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Responding to the pandemic: How are youths dealing with it?

Younger generations are among the most affected demographics for the pandemic’s socio-economic impacts. In Southeast Asia, young people are battling a bleak job market and struggling economy, which affects both new graduates looking for work and currently employed youth.

To look at how exactly the younger generations are dealing with the pandemic’s effects, SCMP hosted a discussion panel during the annual China Conference: Southeast Asia moderated by SCMP Asia Correspondent Raquel Carvalho. The panelists were Zhihan Lee, Co-founder and Group CEO of BagoSphere and Ashoka Fellow; Michael Brosowski, founder and co-CEO of the Blue Dragon Children’s Foundation; Hayley Roffey, Managing Director and Designated Lead and Co-lead of the Global Development Team for the Global Fund for Children; and David Bishop, Associate Professor of Teaching at the University of Hong Kong and Fudan University.

As people just entering the workforce without a foundation of years of experience, young people have been hit incredibly hard by COVID-19’s economic crisis. Ethnic minorities and women are especially vulnerable to economic struggle. Because they are already vulnerable populations, added crises exacerbate their challenges.

Economic conditions are not the only stressor young people face. Their unique position in society has lead to an influx in mental health struggles, as well.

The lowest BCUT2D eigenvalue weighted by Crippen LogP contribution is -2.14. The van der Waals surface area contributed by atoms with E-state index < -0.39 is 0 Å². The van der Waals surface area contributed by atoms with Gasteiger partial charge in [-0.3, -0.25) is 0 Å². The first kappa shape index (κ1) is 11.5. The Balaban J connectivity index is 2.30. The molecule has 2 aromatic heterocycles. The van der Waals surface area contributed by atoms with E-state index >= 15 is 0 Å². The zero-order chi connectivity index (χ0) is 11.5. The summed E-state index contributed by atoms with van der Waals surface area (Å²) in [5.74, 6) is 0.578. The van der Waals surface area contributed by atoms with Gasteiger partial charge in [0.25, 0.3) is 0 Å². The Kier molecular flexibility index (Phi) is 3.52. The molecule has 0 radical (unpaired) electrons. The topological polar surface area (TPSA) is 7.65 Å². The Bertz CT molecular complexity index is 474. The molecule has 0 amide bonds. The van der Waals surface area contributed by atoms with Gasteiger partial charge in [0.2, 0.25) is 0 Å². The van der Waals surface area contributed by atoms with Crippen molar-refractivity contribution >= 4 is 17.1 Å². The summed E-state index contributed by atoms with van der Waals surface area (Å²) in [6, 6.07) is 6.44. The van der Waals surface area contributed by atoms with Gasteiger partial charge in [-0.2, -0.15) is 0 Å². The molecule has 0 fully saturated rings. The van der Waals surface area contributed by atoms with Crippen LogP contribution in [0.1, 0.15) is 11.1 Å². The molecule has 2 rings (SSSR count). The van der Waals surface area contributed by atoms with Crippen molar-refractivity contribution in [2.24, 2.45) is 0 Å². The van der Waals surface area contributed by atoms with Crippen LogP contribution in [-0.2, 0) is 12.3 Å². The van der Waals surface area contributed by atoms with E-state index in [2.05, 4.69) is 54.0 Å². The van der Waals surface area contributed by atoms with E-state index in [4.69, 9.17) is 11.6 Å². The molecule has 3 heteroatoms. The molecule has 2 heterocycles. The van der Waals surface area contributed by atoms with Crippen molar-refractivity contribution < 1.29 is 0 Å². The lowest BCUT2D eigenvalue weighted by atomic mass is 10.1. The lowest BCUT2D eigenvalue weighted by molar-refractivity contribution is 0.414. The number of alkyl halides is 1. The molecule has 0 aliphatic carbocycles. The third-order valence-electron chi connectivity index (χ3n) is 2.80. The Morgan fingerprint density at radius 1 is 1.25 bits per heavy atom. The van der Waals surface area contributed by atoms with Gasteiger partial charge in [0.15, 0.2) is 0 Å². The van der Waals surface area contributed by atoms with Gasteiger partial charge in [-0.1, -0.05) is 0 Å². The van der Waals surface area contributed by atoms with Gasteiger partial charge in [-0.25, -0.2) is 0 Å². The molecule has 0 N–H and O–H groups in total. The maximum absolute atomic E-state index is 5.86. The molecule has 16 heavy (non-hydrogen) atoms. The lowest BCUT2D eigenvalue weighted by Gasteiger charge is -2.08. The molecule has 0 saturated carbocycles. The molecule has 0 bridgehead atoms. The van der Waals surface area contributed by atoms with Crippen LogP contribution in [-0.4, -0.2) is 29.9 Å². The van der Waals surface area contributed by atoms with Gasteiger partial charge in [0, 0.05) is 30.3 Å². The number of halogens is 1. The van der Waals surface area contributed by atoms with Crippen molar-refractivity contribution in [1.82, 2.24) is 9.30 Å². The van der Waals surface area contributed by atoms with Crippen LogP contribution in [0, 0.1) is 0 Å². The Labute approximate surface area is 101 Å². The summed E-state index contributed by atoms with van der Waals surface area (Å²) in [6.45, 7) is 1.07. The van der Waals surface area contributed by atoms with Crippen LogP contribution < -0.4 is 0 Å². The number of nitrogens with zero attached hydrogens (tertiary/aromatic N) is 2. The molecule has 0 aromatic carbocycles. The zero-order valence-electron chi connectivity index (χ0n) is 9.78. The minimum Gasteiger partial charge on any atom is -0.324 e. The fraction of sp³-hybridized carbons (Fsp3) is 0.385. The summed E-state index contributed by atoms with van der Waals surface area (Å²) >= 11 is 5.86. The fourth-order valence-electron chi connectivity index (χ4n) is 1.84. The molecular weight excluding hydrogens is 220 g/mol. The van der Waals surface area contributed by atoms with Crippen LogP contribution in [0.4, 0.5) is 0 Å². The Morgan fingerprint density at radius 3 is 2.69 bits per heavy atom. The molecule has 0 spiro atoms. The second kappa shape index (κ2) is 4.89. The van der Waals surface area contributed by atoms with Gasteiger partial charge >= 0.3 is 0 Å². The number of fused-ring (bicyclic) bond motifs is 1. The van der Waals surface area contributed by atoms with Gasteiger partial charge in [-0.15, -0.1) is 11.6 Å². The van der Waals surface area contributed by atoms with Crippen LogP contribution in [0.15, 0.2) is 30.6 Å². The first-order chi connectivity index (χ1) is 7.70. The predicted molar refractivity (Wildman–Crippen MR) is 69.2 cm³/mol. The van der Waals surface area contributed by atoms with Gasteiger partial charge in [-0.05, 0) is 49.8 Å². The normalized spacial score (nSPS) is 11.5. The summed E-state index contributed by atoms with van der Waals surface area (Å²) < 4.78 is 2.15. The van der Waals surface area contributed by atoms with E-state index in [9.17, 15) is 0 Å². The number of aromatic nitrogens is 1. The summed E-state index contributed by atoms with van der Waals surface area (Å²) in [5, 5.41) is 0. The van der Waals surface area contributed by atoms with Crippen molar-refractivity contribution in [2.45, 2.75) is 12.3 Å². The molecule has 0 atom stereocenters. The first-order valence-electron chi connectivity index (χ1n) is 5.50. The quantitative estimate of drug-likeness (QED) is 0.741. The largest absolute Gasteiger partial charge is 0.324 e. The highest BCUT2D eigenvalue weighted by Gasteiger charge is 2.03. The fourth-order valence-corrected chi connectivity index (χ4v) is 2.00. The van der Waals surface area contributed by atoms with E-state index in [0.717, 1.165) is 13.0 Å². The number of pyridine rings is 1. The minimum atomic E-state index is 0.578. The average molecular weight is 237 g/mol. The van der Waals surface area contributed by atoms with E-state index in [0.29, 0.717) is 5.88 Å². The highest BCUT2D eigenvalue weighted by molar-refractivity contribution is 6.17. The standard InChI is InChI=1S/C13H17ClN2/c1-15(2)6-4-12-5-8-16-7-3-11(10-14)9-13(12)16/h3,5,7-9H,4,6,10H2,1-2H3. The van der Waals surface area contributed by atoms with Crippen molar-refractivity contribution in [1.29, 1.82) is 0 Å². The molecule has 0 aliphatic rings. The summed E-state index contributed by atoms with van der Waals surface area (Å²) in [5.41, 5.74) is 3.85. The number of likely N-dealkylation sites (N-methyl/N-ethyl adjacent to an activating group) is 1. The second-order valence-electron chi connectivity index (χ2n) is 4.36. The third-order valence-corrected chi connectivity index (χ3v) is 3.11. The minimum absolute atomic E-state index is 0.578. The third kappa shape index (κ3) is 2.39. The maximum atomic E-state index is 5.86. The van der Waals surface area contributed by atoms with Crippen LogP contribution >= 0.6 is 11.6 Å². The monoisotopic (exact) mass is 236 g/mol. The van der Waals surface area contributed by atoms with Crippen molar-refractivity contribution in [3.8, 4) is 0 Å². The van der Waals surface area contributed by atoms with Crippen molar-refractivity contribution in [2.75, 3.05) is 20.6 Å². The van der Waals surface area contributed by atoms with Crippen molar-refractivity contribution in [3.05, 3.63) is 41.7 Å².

Without the support of secure employment or an established presence in their communities, younger generations are more likely to experience the depression and anxiety that accompany major crises like a pandemic. They are facing an uncertain future and sudden instability that has yet to be addressed by their governments.

No government has found a way to properly combat the struggles of younger generations yet. With how slow most governments are in creating and enacting policy changes, their focus has been on addressing the COVID-19 crisis overall. They have not had a chance to consider other populations.

Any policies governments have made have not addressed the mental health and economic struggles young people face. As countries procure vaccines, they will likely continue to focus on vaccine distribution and overall economic recovery.

At the beginning of the pandemic, people were looking for immediate emergency assistance. The focus was on informing people about COVID-19 and helping them stay safe.

Now, however, people need long-term support and viable solutions. Governments have to help their populations, especially young people, recover from a devastating pandemic.

Once vaccine distribution has been completed, governments will need to focus on supporting their citizens. They must find ways to address the wide range of socio-economic challenges that arose over the past year.

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Razlan Manjaji

He reads to be informed, and he informs to be read. Head of Global Events for the South China Morning Post.